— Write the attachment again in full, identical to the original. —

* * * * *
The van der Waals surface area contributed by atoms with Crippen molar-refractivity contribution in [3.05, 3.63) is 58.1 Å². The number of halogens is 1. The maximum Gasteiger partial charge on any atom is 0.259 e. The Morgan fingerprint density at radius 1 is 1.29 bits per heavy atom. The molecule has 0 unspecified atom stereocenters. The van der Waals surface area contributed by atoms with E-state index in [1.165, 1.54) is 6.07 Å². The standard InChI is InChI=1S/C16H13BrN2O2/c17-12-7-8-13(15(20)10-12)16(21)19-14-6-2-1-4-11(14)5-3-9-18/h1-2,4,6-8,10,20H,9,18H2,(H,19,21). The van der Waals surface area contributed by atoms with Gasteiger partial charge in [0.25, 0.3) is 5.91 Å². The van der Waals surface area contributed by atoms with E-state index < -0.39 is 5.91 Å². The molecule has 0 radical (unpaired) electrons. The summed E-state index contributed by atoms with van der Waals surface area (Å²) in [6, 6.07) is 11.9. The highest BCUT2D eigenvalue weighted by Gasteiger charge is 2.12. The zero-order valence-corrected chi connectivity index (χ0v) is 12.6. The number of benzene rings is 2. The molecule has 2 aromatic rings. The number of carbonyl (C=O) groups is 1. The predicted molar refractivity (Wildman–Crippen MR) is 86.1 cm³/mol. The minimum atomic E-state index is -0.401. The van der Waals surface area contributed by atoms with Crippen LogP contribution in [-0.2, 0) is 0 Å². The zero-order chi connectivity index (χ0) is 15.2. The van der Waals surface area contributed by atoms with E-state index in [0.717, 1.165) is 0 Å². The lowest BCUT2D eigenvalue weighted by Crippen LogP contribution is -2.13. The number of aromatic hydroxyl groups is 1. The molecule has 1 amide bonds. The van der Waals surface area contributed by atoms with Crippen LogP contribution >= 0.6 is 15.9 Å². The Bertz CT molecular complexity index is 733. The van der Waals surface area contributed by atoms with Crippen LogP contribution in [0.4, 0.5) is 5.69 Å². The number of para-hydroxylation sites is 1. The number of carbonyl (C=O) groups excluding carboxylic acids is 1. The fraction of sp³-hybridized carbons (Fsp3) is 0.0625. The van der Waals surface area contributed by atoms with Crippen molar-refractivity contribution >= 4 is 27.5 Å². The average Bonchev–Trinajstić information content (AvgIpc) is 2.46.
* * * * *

The van der Waals surface area contributed by atoms with Crippen molar-refractivity contribution in [3.05, 3.63) is 58.1 Å². The number of halogens is 1. The maximum Gasteiger partial charge on any atom is 0.259 e. The Morgan fingerprint density at radius 1 is 1.29 bits per heavy atom. The molecule has 0 unspecified atom stereocenters. The van der Waals surface area contributed by atoms with E-state index in [1.165, 1.54) is 6.07 Å². The standard InChI is InChI=1S/C16H13BrN2O2/c17-12-7-8-13(15(20)10-12)16(21)19-14-6-2-1-4-11(14)5-3-9-18/h1-2,4,6-8,10,20H,9,18H2,(H,19,21). The van der Waals surface area contributed by atoms with Gasteiger partial charge in [0.25, 0.3) is 5.91 Å². The van der Waals surface area contributed by atoms with E-state index < -0.39 is 5.91 Å². The molecule has 0 radical (unpaired) electrons. The summed E-state index contributed by atoms with van der Waals surface area (Å²) in [6, 6.07) is 11.9. The highest BCUT2D eigenvalue weighted by Gasteiger charge is 2.12. The zero-order valence-corrected chi connectivity index (χ0v) is 12.6. The number of benzene rings is 2. The molecule has 2 aromatic rings. The number of carbonyl (C=O) groups is 1. The predicted molar refractivity (Wildman–Crippen MR) is 86.1 cm³/mol. The minimum atomic E-state index is -0.401. The van der Waals surface area contributed by atoms with Crippen LogP contribution in [-0.2, 0) is 0 Å². The zero-order chi connectivity index (χ0) is 15.2. The van der Waals surface area contributed by atoms with E-state index in [0.717, 1.165) is 0 Å². The lowest BCUT2D eigenvalue weighted by Crippen LogP contribution is -2.13. The number of aromatic hydroxyl groups is 1. The molecule has 1 amide bonds. The van der Waals surface area contributed by atoms with Crippen LogP contribution >= 0.6 is 15.9 Å². The Bertz CT molecular complexity index is 733. The van der Waals surface area contributed by atoms with Crippen LogP contribution in [0.4, 0.5) is 5.69 Å². The number of para-hydroxylation sites is 1. The number of carbonyl (C=O) groups excluding carboxylic acids is 1. The fraction of sp³-hybridized carbons (Fsp3) is 0.0625. The van der Waals surface area contributed by atoms with Crippen molar-refractivity contribution >= 4 is 27.5 Å². The average Bonchev–Trinajstić information content (AvgIpc) is 2.46.